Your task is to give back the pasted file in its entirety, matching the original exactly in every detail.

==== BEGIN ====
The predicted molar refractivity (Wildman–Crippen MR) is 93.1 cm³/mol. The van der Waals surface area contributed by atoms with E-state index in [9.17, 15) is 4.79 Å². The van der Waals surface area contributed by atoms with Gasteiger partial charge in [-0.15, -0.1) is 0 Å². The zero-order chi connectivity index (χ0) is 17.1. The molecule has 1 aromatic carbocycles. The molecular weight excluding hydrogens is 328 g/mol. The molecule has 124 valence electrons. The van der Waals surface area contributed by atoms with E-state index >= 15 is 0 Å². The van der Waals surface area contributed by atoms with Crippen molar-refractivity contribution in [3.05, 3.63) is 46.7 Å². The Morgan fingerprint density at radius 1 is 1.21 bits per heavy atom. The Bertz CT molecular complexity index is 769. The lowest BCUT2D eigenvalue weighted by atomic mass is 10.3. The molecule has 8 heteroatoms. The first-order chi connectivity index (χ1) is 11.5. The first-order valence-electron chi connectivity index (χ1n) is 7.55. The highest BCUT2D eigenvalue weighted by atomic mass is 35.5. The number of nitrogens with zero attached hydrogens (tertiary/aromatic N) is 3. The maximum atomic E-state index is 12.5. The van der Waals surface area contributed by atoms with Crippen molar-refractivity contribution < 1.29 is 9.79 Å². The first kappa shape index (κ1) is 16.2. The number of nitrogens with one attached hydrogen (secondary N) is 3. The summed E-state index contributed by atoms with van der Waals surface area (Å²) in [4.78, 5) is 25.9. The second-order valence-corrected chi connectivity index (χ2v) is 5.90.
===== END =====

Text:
The predicted molar refractivity (Wildman–Crippen MR) is 93.1 cm³/mol. The van der Waals surface area contributed by atoms with E-state index in [9.17, 15) is 4.79 Å². The van der Waals surface area contributed by atoms with Gasteiger partial charge in [-0.15, -0.1) is 0 Å². The zero-order chi connectivity index (χ0) is 17.1. The molecule has 1 aromatic carbocycles. The molecular weight excluding hydrogens is 328 g/mol. The molecule has 124 valence electrons. The van der Waals surface area contributed by atoms with E-state index >= 15 is 0 Å². The van der Waals surface area contributed by atoms with Crippen molar-refractivity contribution in [3.05, 3.63) is 46.7 Å². The Morgan fingerprint density at radius 1 is 1.21 bits per heavy atom. The Bertz CT molecular complexity index is 769. The lowest BCUT2D eigenvalue weighted by atomic mass is 10.3. The molecule has 8 heteroatoms. The first-order chi connectivity index (χ1) is 11.5. The first-order valence-electron chi connectivity index (χ1n) is 7.55. The highest BCUT2D eigenvalue weighted by atomic mass is 35.5. The number of nitrogens with zero attached hydrogens (tertiary/aromatic N) is 3. The maximum atomic E-state index is 12.5. The van der Waals surface area contributed by atoms with Crippen molar-refractivity contribution < 1.29 is 9.79 Å². The first kappa shape index (κ1) is 16.2. The number of nitrogens with one attached hydrogen (secondary N) is 3. The summed E-state index contributed by atoms with van der Waals surface area (Å²) in [4.78, 5) is 25.9. The second-order valence-corrected chi connectivity index (χ2v) is 5.90.